CMS Provides More Clues on How to Bring Home a CHIPRA Performance Bonus

By Joe Touschner and Tricia Brooks

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The single provision of the Children’s Health Insurance Program Reauthorization Act (CHIPRA) that has generated the most questions to CCF staff has got to be the performance bonus (we love questions so keep them coming!).  While funded through CHIPRA, the bonuses are awarded to states that reach the lowest-income kids by exceeding specific enrollment targets for children enrolled in Medicaid and by meeting at least five of eight program features to improve access and efficiency.  As with any competition, participants have many specific questions about how they will be judged.  Some of those questions were addressed by CMS in its December 2009 guidance  However, some questions remained and, as the agency prepares to award bonuses for 2010, it has released another set of frequently asked questions and answers on this complex provision.

First off, states have a revised deadline for applying for bonus payments.  States must submit information on how they meet the 5 of 8 features by October 15 and have until November 1 to provide data to show the required enrollment gains. The guidance clarifies that even the states that received bonuses last year or that have informally discussed their eligibility with CMS must submit formal applications to be considered for 2010 bonuses. 

With the exception of premium assistance, a state must have implemented the program features in both Medicaid and CHIP. Most states meet at least two measures since the eight program features include doing away with face-to-face interviews and eliminating or simplifying verification of an asset test, steps that almost all states have taken.

The new Q & A provides more specifics on how CMS is interpreting the statutory requirement that the program features be implemented throughout the entire fiscal year. Any necessary state legislation to implement a feature would have had to be effective by October 1, 2010, although not all program features require legislation. Additionally, the program feature must be operational in a state from April 1, 2010 through September 30, 2010. To receive credit for the same measure in future years, the strategy must be in operation for the full year. The new guidance also emphasizes that a program feature must all be in place in all eligibility groups for which being a child is a requirement of eligibility including 1115 demonstrations or waivers but not groups not linked to age (e.g. disability).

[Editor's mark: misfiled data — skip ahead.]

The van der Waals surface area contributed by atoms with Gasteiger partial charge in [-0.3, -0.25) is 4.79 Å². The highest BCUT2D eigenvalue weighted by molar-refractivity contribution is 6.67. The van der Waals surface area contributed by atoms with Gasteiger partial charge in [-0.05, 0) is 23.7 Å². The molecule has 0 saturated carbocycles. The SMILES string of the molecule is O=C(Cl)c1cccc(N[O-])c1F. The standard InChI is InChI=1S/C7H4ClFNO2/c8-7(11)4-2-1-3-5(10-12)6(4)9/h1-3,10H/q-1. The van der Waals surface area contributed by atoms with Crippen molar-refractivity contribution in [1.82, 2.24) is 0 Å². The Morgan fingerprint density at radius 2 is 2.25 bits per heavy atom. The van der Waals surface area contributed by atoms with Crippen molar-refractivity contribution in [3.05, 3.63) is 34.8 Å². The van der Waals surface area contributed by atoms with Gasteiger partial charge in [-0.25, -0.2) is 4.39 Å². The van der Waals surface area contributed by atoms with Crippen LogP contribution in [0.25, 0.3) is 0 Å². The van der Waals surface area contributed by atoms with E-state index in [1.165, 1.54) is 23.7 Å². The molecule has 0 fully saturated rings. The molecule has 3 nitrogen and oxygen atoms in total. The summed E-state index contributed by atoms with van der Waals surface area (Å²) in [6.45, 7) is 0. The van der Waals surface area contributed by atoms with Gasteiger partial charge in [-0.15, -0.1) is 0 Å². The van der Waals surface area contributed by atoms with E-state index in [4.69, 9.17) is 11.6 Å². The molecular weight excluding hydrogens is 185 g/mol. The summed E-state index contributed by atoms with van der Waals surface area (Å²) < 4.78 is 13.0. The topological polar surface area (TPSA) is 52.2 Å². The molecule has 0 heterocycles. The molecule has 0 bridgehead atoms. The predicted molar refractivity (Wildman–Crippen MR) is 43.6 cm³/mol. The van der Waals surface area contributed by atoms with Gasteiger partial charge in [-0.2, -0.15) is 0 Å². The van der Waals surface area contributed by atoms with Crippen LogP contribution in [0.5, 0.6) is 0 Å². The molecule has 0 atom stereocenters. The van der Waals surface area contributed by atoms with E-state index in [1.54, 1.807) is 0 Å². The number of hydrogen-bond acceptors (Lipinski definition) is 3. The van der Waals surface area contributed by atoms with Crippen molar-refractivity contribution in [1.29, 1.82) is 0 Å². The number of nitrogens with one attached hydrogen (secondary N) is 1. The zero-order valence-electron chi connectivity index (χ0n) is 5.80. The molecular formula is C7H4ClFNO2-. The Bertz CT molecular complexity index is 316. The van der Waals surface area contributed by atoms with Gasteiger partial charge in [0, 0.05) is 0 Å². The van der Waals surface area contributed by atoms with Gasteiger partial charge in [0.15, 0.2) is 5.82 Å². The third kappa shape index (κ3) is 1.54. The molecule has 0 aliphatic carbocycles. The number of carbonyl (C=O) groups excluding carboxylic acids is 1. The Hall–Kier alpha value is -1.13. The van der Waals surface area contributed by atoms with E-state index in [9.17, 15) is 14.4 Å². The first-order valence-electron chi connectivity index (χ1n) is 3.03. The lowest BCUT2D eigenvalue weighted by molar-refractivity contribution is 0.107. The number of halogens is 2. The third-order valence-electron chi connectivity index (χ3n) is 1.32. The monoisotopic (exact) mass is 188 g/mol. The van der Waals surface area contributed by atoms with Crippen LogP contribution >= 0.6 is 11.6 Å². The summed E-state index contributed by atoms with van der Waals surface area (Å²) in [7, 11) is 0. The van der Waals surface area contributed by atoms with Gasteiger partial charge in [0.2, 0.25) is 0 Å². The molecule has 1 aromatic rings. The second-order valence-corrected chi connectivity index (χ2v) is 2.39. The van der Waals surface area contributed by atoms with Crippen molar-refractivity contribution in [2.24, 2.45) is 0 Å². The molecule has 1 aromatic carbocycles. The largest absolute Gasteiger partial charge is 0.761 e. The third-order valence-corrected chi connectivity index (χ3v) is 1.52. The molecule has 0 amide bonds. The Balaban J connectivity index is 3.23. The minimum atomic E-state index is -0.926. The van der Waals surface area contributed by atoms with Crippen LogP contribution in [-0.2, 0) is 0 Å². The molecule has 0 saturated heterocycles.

The guidance goes into greater detail about how states can meet specific measures and helps states determine if their current practices are consistent with the performance bonuses requirements. States where there remains some question about whether its practices qualify for a particular program feature should apply. It’s like winning the lottery, if you don’t play, you can’t win…..if you don’t apply, you won’t get a bonus! The process can be informative and help states make changes that will secure future bonuses.

In these cash-strapped times, most states continue to see significant increases in their Medicaid enrollment and are likely meeting the performance bonus enrollment targets. Looking at how to streamline processes in a way that stretches limited staff resources, increases administrative efficiency, makes it easy for families to enroll and retain coverage for their kids AND earns a performance bonus is a win-win for everyone.

This new guidance may not put us out of the business of answering questions on the performance bonus, but it’s a useful new resource for those working to bring home  a bonus payment for their states.           

Tricia Brooks
Tricia Brooks is a Senior Fellow at the Center for Children and Families